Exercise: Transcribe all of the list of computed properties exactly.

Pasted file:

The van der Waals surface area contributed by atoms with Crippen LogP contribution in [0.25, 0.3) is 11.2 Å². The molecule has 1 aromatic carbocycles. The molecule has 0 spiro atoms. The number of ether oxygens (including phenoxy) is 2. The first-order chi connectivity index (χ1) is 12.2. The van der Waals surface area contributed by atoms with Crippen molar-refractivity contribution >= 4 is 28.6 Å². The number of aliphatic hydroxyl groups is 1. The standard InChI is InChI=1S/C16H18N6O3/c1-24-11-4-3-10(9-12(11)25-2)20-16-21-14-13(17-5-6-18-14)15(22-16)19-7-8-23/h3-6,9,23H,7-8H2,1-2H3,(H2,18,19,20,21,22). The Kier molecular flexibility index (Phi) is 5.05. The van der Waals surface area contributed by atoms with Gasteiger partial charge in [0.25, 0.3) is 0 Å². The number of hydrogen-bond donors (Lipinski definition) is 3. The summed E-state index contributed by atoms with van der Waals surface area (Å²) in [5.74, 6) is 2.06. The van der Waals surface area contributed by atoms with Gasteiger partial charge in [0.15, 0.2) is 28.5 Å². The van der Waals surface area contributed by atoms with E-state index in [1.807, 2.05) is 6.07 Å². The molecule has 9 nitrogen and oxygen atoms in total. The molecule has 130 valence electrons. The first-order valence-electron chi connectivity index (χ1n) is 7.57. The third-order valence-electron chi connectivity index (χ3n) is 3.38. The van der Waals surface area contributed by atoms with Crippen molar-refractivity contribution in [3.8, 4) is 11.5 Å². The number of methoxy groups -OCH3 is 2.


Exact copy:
The van der Waals surface area contributed by atoms with Crippen LogP contribution in [0.25, 0.3) is 11.2 Å². The molecule has 1 aromatic carbocycles. The molecule has 0 spiro atoms. The number of ether oxygens (including phenoxy) is 2. The first-order chi connectivity index (χ1) is 12.2. The van der Waals surface area contributed by atoms with Crippen molar-refractivity contribution >= 4 is 28.6 Å². The number of aliphatic hydroxyl groups is 1. The standard InChI is InChI=1S/C16H18N6O3/c1-24-11-4-3-10(9-12(11)25-2)20-16-21-14-13(17-5-6-18-14)15(22-16)19-7-8-23/h3-6,9,23H,7-8H2,1-2H3,(H2,18,19,20,21,22). The Kier molecular flexibility index (Phi) is 5.05. The van der Waals surface area contributed by atoms with Gasteiger partial charge in [0.25, 0.3) is 0 Å². The number of hydrogen-bond donors (Lipinski definition) is 3. The summed E-state index contributed by atoms with van der Waals surface area (Å²) in [5.74, 6) is 2.06. The van der Waals surface area contributed by atoms with Gasteiger partial charge in [0.15, 0.2) is 28.5 Å². The van der Waals surface area contributed by atoms with E-state index in [1.807, 2.05) is 6.07 Å². The molecule has 9 nitrogen and oxygen atoms in total. The molecule has 130 valence electrons. The first-order valence-electron chi connectivity index (χ1n) is 7.57. The third-order valence-electron chi connectivity index (χ3n) is 3.38. The van der Waals surface area contributed by atoms with Crippen molar-refractivity contribution in [3.8, 4) is 11.5 Å². The number of methoxy groups -OCH3 is 2.